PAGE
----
sound is stronger on 270 degrees, then 270 degrees is the right bearing to report, because
the sound you heard on 090 degrees came through the baffle at the back of the
2. Report the contact
Immediately give the approximate bearing: "JP, contact, bearing ze-ro
niner ze-ro." If you are not sure it is a ship, report: "JP, doubtful contact,
bearing ze-ro niner ze-ro."
3. Adjust the amplifier controls
While you are reporting, set your amplifier controls to sharpen the
1. Set volume low enough to make the target distinct from
the background noise.
2. Turn filter to the highest setting on which the target can
still be heard.
3. As soon as you can hear on the 3000-cycle position, adjust
the indicator control so that the magic eye just closes
as the hydrophone is swung across the target.
4. Keep reporting accurate bearings
Make your eyes and ears work together. Use both the magic eye and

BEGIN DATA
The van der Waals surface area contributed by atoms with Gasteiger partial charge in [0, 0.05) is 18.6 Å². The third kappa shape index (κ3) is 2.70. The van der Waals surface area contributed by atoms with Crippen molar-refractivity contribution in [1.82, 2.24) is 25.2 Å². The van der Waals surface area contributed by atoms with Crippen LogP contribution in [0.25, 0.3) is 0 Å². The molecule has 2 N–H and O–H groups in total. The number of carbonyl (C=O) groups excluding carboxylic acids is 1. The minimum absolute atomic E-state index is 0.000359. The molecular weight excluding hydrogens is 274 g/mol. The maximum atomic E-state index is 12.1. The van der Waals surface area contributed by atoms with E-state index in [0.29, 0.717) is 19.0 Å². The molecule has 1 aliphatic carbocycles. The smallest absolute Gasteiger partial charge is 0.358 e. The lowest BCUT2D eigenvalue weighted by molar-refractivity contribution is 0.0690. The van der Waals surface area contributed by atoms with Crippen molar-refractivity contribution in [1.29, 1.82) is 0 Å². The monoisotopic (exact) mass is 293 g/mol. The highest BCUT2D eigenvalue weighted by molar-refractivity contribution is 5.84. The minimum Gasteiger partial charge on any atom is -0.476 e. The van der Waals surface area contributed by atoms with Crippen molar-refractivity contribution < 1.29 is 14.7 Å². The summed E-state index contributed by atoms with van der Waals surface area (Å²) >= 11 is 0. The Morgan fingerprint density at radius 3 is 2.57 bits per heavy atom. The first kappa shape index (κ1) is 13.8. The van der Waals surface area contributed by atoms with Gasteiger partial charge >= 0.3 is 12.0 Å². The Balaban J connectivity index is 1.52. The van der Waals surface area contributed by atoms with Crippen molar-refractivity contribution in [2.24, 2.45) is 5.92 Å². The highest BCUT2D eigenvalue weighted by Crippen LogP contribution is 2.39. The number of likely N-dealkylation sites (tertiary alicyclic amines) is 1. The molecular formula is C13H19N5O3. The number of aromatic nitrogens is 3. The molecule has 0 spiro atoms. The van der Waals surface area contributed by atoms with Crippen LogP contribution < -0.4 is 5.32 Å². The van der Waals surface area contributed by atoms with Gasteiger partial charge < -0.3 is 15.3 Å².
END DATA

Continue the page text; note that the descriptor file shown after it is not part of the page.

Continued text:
the sound from your headphones to get the best bearings you can. Report
every bearing you read. Keep adjusting your volume and filter controls to
narrow the arc of the target.
5. Identify the target
As soon as possible, decide the probable kind of target. If it is a ship,
notice the speed of the screws (slow, medium, or fast) and the weight of
the sound (light or heavy). Report the nature of the target: "JP, bearing
two eight eight. Sounds like a destroyer."
6. Keep information going to the conning tower
Get the turn count. Watch for any changes in the speed of the screws
or in the loudness of the sound. Report every fact right away.